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Digital school paves way to college for Diné student

Digital school paves way to college for Diné student

By Colleen Keane
Special to the Times


When the COVID-19 pandemic broke out, Kristen Hosteen searched online for a digital program for her daughter, Brianna. Her father was born and raised in Tuba City where the family of six live today.

“I wasn’t sure how some of the schools would handle (online classes), so I’d rather have her in a school that already had its bearings in virtual (teaching),” Kristen said.
When she googled virtual schools, Arizona State University Prep Digital caught her eye.

After learning it’s been around for a while and had a good reputation, Hosteen chose ASU Prep Digital for Brianna, who transferred from Grey Hills Academy.

ASU Prep Digital

According to an online description, ASU Prep Digital is an accredited online K-12 school with forward-thinking opportunities. It’s been operating since the fall of 2017.

“We follow the 24-credit Arizona diploma because our students are typically college prep,” said Karen Sanderson, Brianna Hosteen’s learning success coach, whose job is much like a guidance counselor.

That’s four years of math, four years of English, three years of social studies, three years of science, seven electives, two foreign language classes and one fine arts class.

“Because it’s part of Arizona State University, it offers an accelerated path toward college admission and the chance to earn concurrent high school and university credit,” the online description reads.

“I like that they have the dual enrollment,” Krisen Hosteen said. “By the time Brianna graduates from high school, she will have (several) college credits under her belt. It will save us a lot of money.”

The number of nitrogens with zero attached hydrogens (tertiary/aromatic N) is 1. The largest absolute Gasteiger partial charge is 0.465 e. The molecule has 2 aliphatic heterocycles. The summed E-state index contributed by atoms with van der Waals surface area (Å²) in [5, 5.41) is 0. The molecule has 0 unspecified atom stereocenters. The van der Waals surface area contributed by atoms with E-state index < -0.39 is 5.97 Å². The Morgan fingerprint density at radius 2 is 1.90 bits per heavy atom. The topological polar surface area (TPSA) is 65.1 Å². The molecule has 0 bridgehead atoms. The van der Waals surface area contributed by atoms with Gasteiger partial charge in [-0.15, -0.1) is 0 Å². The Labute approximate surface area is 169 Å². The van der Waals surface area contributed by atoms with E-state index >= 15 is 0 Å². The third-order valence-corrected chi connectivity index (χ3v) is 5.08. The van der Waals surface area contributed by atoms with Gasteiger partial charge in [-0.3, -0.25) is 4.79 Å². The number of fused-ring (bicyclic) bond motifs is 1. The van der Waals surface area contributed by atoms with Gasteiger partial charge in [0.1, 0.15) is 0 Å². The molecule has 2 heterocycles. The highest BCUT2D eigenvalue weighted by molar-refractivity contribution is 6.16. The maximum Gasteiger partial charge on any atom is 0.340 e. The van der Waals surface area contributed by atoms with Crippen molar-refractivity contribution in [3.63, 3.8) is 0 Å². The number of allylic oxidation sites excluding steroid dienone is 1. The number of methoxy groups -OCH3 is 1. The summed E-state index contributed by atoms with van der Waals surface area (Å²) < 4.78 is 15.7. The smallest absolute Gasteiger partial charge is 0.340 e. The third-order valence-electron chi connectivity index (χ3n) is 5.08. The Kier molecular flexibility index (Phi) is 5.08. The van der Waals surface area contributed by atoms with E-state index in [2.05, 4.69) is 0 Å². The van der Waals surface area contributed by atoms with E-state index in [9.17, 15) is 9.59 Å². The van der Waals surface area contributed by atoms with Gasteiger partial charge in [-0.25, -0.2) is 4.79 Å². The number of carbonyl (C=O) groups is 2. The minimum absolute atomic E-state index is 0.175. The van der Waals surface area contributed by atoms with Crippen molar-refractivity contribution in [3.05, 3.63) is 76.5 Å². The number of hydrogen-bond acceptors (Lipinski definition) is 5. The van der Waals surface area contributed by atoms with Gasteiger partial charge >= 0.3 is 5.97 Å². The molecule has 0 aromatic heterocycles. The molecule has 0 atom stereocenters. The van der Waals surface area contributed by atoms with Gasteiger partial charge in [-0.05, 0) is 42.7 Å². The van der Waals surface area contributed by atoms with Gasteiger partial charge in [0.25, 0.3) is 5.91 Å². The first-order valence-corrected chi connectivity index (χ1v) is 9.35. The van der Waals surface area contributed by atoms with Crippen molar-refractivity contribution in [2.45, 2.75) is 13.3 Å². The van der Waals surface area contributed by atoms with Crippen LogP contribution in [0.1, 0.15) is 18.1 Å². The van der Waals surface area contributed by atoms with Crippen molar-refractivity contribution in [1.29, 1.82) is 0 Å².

“It’s a great opportunity,” Sanderson said, “and it’s cheap too. Students get a waiver when they take ASU courses.”

For high school, its free of charge for fulltime students living in Arizona, she added.

There are 3,300 Arizona full-time students for this coming school year.

Portals and coaches

Kristen Hosteen said she also likes the online parent portal that keeps her up to date on Brianna’s work and progress and a coach to guide her along the way.

“Every time she turns in an assignment and it gets graded, it goes straight to my phone. I can check her grades instantly, which I really, really like,” Hosteen said.

About Brianna’s learning coach, she added, “Ms. Anderson is always calling to check-in on Brianna. She calls to make sure classes are going well and to give us updates. We get a lot of help that way.”

ASU Digital Prep is more than an offering of coursework, Sanderson pointed out.

There’s a virtual home room where learning coaches make announcements, give social training, college and career training, and organize student clubs.

Hosteen added that students need high-speed internet capability. If they don’t have Internet at their homes, she suggested using a community-based hot spot like the one in Tuba City.

“We have the fairgrounds in Tuba with the 5G,” she said, “so when the internet goes down (at home), we have our van set up and we bring a little table so we can work over there. They have a parking area and it’s free.”

(Sacred Wind Communications, with an office in Yah-Ta-Hey, New Mexico, provides free educational Wi-Fi hotspots at 15 chapters and Gallup Indian Medical Center, according to its website at

College bound

Brianna has had her sights on becoming a midwife, which requires a nursing degree and special training, since she was a young girl.

The oldest of four children, she was at each of her brothers’ and sister’s births.

“I’m 9, 11, 13 years apart from each of them,” she said referring to Andrew, Brayden and Aubrey.

Their births were an inspiration to her.

“I realized this is what I want to do,” she said. “I want to help bring lives into the world.”

Brianna started the ASU Digital Prep program when she was a 15-year-old sophomore. She’s now going into her junior year.

She plans on graduating high school in 2023.
She has a heavy load this semester including calculus, English, forensic science, history, chemistry and human development, a mix of high school and college courses.

“It was more challenging than I thought it would be,” she said, “and a lot more work.”

Thinking about her choice in digital high schools, her mom remarked, “I am very happy with ASU Prep Digital. I know Brianna will do well. I know she is going to be prepared to go to college.

Brianna’s already thinking about where she’s going to work once she finishes her college education.

“I think I might go back to Tuba City,” she said. “There’s a midwife team at the hospital.”



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